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September 8, 2015

GRAND RAPIDS, MI – There is recyclable material in the photograph above. But it won’t get recycled. Instead, it’s headed to a landfill or incinerator to be dumped along with the trash mixed in with it.

This bale of waste on the floor of Kent County’s Recycling and Education Center adds to a growing volume of contaminated recycling that has more than doubled in the past four years, exceeding state standards and prompting the county to crack down on offenders.

Next month, the county plans to install new surveillance cameras and signs at its three drop-off recycling centers notifying people that they may be subject to a penalty if they dump trash in the bins.

“We’re not tolerating it anymore,” said Nic VanderVinne, the county’s resource recovery specialist. “We’re going to start fining people.

“We will prosecute you for this.”

RELATED: Because your neighbor dumps dog doo in the bin, your recycling bill may rise

Rising rate of recycling contamination in Kent County

• 2011: 9 percent (23,078 tons delivered; 2,084 tons of trash)
• 2012: 9.2 percent (25,175 tons delivered; 2,324 tons of trash)
• 2013: 11 percent (30,637 tons delivered; 3,356 tons of trash)
• 2014: 14.1 percent (31,900 tons delivered; 4,495 tons of trash)
• 2015: 14.6 percent (36,605 tons delivered; 5,359 tons of trash*)

*extrapolation based on data through July

Source: Kent County Department of Public Works

The amount of trash shipped out of the county’s recycling center at 977 Wealthy St. SW has more than doubled in the past four years, according to county data. From about 2,000 tons in 2011, the amount of trash increased to nearly 4,500 tons last year and in 2015 is on pace to exceed 5,300 tons.

That trash includes diapers, pet waste, buckets of oil, garden hoses, swimming pool liners and more. Earlier this week a sock spilled out of a drop-off bin at the Wealthy Street center and a toilet sat on the ground beside it.

VanderVinne recalls seeing a tricycle stuffed into a bin, and several bags of medical waste sat on the floor of the center on Wednesday, Sept. 2.

“You get a lot of sharps, a lot of IV bags,” VanderVinne said. “I’ve seen entire bags of food come in here.”

The tonnage delivered to the county’s Recycling and Education Center has surged 38 percent since 2011. But more than one-fourth of that increased volume has been trash that’s not recyclable. In some cases, the trash soils loads of otherwise recyclable material.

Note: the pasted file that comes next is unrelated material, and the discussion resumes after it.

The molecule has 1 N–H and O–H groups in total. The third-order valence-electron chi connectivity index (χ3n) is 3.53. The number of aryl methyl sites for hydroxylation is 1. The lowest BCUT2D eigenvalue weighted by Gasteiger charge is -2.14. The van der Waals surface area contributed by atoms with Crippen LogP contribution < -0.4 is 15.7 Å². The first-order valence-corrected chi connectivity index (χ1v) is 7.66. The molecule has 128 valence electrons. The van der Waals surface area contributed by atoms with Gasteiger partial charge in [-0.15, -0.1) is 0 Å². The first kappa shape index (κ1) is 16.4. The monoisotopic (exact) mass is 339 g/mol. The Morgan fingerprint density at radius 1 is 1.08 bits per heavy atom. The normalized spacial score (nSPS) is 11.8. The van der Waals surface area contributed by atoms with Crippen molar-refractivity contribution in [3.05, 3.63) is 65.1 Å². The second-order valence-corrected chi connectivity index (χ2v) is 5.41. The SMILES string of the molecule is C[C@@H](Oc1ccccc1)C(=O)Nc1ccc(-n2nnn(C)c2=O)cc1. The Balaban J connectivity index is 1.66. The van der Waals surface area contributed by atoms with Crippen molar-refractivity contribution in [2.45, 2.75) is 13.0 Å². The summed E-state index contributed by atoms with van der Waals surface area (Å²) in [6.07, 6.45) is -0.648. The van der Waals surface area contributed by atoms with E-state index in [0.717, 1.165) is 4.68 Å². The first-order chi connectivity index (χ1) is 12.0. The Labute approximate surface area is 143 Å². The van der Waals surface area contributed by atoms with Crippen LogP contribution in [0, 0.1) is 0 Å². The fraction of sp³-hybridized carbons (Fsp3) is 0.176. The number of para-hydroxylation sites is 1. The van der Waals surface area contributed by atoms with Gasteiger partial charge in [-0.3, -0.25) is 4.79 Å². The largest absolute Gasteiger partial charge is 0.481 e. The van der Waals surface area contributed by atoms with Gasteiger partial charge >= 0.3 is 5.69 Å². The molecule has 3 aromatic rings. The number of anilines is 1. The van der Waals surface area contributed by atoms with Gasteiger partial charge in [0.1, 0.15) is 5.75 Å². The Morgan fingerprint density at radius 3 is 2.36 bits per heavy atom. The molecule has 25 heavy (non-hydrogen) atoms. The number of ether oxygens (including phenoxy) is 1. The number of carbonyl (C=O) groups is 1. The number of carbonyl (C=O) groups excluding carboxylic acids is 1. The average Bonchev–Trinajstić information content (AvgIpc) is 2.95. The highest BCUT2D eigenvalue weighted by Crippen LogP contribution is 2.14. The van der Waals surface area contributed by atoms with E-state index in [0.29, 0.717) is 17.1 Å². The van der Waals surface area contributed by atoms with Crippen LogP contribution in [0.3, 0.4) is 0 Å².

In 2011, 9 percent of the material delivered to the recycling center was shipped back out to the landfill or incinerator. This year, the ratio is nearing 15 percent.

The state standard for recycling contamination is under 10 percent, said Matt Flechter, state recycling market development specialist with the Michigan Department of Environmental Quality.

“We want to make it easier and easier (to recycle) and by doing that we’re increasing contamination,” he said. “It’s the nature of moving into a co-mingled single stream recycling process.

“There has to be a concerted education effort to make sure that people know that these commodities need to be kept in a state that’s going to be able to be turned into carpet or a new chair. You’re always going to have people that are intentionally disposing of material in a way that they shouldn’t, but where you can make an impact is on those people that are not intentionally doing something wrong. They just don’t know. Really, it’s about personal responsibility and knowing what should go in the bin.”

RELATED: Researchers want to know how much treasure is in Michigan’s trash

The uptick in recycling contamination coincides with a new Grand Rapids city refuse system that some customers are gaming by concealing trash in their recycling bins – which are picked up free of charge – instead of putting it in their garbage cart. The city is removing carts from customers identified as repeat offenders, spokesman Steve Guitar said.

The county in January will start charging trash haulers $10 a ton to bring recyclables to the center. There’s no charge planned for the drop-off bins, but the county’s Board of Public Works will meet Thursday, Sept. 3, to consider how to enforce a proposed $250 fine for illegal dumping.

“We’re hoping the threat of some kind of legal action would deter (people from dumping trash in the bins),” said Kristen Wieland, a public works spokeswoman. “The concern for us is not the people that mistakenly put something in the recycling bin that they thought was recyclable. It’s the people who are doing it blatantly.”

Matt Vande Bunte covers government for MLive/Grand Rapids Press. Email him at or follow him on Twitter and Facebook.

To read full article that appeared on mlive on September 2:

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